Always known as “the nice guy” with a smile on his face, the tides are turning and the gloves are coming off. Bart Crow is still the kind of guy and artist fans in the South and Midwest have grown to love. But on his new album The Parade, boundaries disappear and things are getting real. The road-toughened troubadour and his band have already logged thousands of miles playing 130+ dates a year in front of loyal rowdy crowds at far-flung, late-night clubs and concert halls all over Texas, Oklahoma, Kansas, Arkansas, Nebraska and beyond. It’s his music that draws them — a tangle of roots in blues, country and down-home rock ‘n’ roll, branded with his unique imprint. They hear their lives in his lyrics, written in the tradition of Townes Van Zandt, Steve Earle and other true-life troubadours. With no help from big-time labels, and money pulled from his own pockets, Crow has put together an admirable track record as a recording artist, having lofted six No. 1 singles onto the Texas Music Chart – one of which, “Wear My Ring,” sold over 165,000 copies. He has sold over 40,000 albums, released five self-produced albums in just over a decade, including Dandelion, which debuted at No. 1 on Billboard‘s Heatseekers South Central chart. He’s been cheered in Country Weekly, on CMT and in other national media outlets. His YouTube videos and concert footage have drawn more than 2.5 million views. He’s chiseled his foothold in the edifice of Americana through hard work, talent, determination and a deep love for making music and building the best life he can for his wife Brooke and three kids, Townes and twins River and Parsons. Myriad spirits haunt his music– a choir of real American country in the fashion of Merle and Waylon, John Conlee, George Jones and Jerry Jeff Walker, razor-edged rock from Metallica, Pearl Jam, Alice in Chains, deep-fried Southern soul from Otis Redding and more. Yet in the end, Bart Crow is what you get: a blue-collar balladeer with his own unique message. It comes across loud and clear on his newest set of passionate songs and performances, The Parade. Released in partnership with Thirty Tigers, it spotlights an artist whose story will feel familiar to all Americans who know what it means to survive in challenging times. “I can relate to blue-collar folks everywhere because I don’t know any difference between them and me,” he insists. “My uncle is a fireman who works on a ranch on his days off. My other uncle is a fireman. My brother works as a construction superintendent. I’ve worked construction too. I’ve stained decks and built fences in 110-degree weather. My father grew up white-trash broke, a ninth-grade dropout. He eventually became a self-made multi-millionaire with his own commercial drywall corporation, but we didn’t have luxury growing up.” Another uncle stoked Crow’s imagination about living a wanderer’s life. “He was a professional rodeo cowboy,” he recalls. “I used to think that was the most amazing thing on the planet. He’d come home from two or three weeks on the road and tell stories about being in Cheyenne and then somewhere else the last night. Even more than music, this idea of the nomadic lifestyle was very romantic to me.” This perspective is central to The Parade, with the added element of Crow’s experiences. He grew up in tiny Maypearl, Texas, made his first attempts to write songs while in the United States Army and geared up to his current regimen as a performer on weekends while studying at Tarleton State University in Stephenville, TX. Perhaps the most significant milestone in his past involved moving with his future wife Brooke to Austin, where they worked together to get him started as an artist. “I guess we just don’t know any different way to live than with me gone for six or eight months a year. After a decade-plus, this is just who we are. This is what we do. Besides,” he adds, with a laugh, “it’s probably the foundation of our marriage that my knucklehead ass is gone a lot.” Like the border that divides his hometown from dreams of what lies beyond in his song “City Limits Signs,” Crow’s boundaries are dissolving. Wedding plainspoken poetry to powerful hooks and grooves, The Parade transforms daily occurrences into stories with universal resonance. Not everyone has spent months far from home as Crow documents with irony on “Free Like Me,” dreamy loneliness on “Vapor Trails” and truth telling love affair with music on “Dear Music,” where he finds himself in “another where-the-hell-am-I town.” Fewer still have weathered years on the honky-tonk circuit while staying faithful to their dream, a struggle Crow recounts on “Top of Rock Bottom.” (“I won’t be laying down on that Florida-Georgia Line,” he sings, with what he insists is respect and empathy.) Still, whether you’ve fought to keep your own business alive or adapt to a soul-grinding cubicle gig, you’ll get the message. And if you’ve been burned or saved by love, you’ll see yourself in the deft imagery of “Queen of the Heartache Parade,” the sweet pain of “One Night with You,” the worldly-wise “Here We Go Again” and the insights that weave throughout “Life Comes at You Fast.” New listeners may go beyond enjoying The Parade to identify with Crow as someone who knows first-hand the challenges of balancing one’s dreams, integrity, responsibilities and reality. “It’s pretty damn scary when you’re raising a family off of touring and it becomes time to cut a new album, which means investing up to $70,000 of my own money,” he admits. “My 4-year-old, Townes, starts preschool in August. Our 17-month-old twins, River and Parsons, are blowing through diapers left and right. And I’ve got to take money that could be going to their college funds, more money than I have in my personal checking account, sit down at the crap table of life, roll the dice and hope that someone falls in love with the 11 or 12 songs we picked.” That’s why Crow’s dream at this point involves more than spreading appreciation for his music from coast to coast. “I want to go to Seattle and Spokane and all the West and East Coast spots and the South, to DC and Manhattan and Connecticut. and have people show up and sing along with us,” he insists. “I want to hear people all over America come up to me and say, ‘Hey, we got married to your song!’ I’m like, ‘Have you been on iTunes? Do you know how many frigging songs are on there — and you chose mine?’ I don’t take that lightly.” No, more even than that, he wants what everyone who discovers his music wants as well. “I’d love to go to bed at night and not fear for what’s going to happen next month or next year. I used to say, when we bought our tour bus, we were one backstroke away from being dead in the water. It would be nice to earn that through selling tickets and playing in so many of these beautiful cities I’d love to see.” That dream is within reach now, because Crow’s story is your story too. All you need to do is listen — and join The Parade.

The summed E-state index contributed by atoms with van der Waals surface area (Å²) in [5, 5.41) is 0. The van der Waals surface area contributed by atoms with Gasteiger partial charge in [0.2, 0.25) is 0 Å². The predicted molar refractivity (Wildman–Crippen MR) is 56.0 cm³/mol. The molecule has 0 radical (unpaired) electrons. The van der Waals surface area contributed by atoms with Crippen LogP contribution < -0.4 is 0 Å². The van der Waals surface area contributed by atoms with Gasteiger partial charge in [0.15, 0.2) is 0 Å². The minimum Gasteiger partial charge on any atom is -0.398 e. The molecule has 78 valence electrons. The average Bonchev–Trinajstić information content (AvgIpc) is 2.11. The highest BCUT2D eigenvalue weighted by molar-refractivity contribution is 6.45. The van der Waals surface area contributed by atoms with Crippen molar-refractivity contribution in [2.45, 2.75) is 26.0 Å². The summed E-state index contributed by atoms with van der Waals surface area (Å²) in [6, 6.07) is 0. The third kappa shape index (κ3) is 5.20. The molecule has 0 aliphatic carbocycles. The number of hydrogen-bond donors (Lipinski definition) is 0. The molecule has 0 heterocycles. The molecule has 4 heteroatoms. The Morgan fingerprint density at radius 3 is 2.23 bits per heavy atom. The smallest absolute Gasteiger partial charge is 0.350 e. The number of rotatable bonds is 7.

Bart Crow Admission